10. Dogfish Head Craft Brewery
Even if you are not a craft beer aficionado, there is a good chance that you caught this brewery on the Discovery Channel series Brew Masters, which followed its daily production. Since its establishment in 1995, Dogfish Head has become one of the most popular craft breweries in the nation, producing 175,000 barrels of beer each year.
9. Apple Scrapple Festival
Each year on the second weekend in October, the people of Bridgeville come together to celebrate the local agriculture industry. For twenty-four years, the Apple Scrapple Festival has been a huge draw, with fried foods, rides, live music, a car show, and even a local children’s beauty pageant. There is plenty to do for the whole family.
(image via cathalyse)
8. Lavender Fields at Warrington Manor
Boasting a rich and colorful landscape rivaling the likes of Provence, France, the Lavender Fields at Warrington Manor hold beautiful rows of purple wonder. While there, guests are able to pick their own flowers to bring home, whether they plan on keeping it in the window sill or trying out the legendary healing properties of the plant. The fields of lavender lead up to a 19th-century barn, which hosts a local shop.
7. Hopkins Farm Creamery
Hopkins Farm Creamery has been in the same family for four generations. Visitors come from all around to try the ice cream made from milk produced by the farm’s own cows. Try one of the dozens of flavors, including peanut ripple, candy crunch, and Delaware fruit. Be sure to snap a picture of the Cow Crossing sign, as all animals in the state have the right of way.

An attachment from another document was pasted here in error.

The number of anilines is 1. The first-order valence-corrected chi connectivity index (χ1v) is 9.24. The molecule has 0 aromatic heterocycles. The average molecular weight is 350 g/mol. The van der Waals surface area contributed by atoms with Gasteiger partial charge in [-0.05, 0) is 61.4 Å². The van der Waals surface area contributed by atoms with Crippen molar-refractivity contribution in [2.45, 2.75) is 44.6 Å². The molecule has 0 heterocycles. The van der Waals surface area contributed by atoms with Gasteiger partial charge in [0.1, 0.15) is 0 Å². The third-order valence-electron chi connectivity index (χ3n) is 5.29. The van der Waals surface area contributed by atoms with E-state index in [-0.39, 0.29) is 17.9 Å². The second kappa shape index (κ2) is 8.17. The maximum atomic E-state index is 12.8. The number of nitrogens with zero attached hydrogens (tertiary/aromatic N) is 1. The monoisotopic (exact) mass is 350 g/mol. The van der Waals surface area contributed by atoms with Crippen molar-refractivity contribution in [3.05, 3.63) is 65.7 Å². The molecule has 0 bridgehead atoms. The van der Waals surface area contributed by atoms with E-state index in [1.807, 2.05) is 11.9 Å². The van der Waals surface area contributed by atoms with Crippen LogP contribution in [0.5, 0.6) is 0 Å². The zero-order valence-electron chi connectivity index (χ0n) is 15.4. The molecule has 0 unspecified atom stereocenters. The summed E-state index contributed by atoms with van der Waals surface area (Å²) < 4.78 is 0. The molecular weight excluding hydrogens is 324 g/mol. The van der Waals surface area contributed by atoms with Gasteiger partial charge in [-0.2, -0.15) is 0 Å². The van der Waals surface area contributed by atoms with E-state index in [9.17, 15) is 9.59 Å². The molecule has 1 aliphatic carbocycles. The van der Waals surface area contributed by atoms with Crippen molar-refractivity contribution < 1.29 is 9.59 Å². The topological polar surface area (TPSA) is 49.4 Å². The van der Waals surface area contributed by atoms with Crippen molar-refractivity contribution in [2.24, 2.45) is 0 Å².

(image via hopkinsfarmcreamery)
6. Running of the Bull at the Starboard
Not to be confused with the Running of the Bulls in Pamplona, Spain (although taking place at the same time each year), this Dewey Beach tradition allows locals to dress up in costumes and join together as a community. While there are many events, the main draw is the famed bull fight.
(image via The Starboard Restaurant)
5. Hummers Parade
Each January, the residents of Middletown dress up to poke fun at the main people and events that made headlines the previous year during the Hummers Parade. A play on the Mummers Parade in Pennsylvania, floats and costumes aim to spoof the seriousness of other festivals. While in Middletown, be sure to also stop by St. Andrew’s School, which was the filming location for Dead Poets Society.
(image via John Pickett)
4. Kalmar Nyckel
This famed merchant ship carried European settlers to North America, eventually founding the colony of New Sweden in 1638. Today, you can visit a replica of the vessel, which takes cruises around the bay. While on board, you can imagine the excitement which must have filled the settlers journey out toward a brand new "world."
(image via Kalmar Nyckel)
3. Rehoboth Beach Boardwalk
2. Winterthur Museum, Garden, and Library
The former home of Henry Francis du Pont, the Winterthur Museum, Garden, and Library now serves as a collection of American historical artifacts. Many visitors love the Campbell Collection of Soup Tureens, as well as the 60-acre Winterthur Garden which is perfect for hiking excursions. In December, the estate is decorated with Gilded Age holiday trimmings.
1. Bombay Hook National Wildlife Refuge
Spanning nearly 16,000 acres, this wildlife refuge serves to protect the natural order of Delaware's animal and plant life. It was first created in 1937 as a breeding ground for the waterfowl that would migrate to the area in winter. Don’t miss the Allee House, a farmhouse dating back to before the birth of our nation.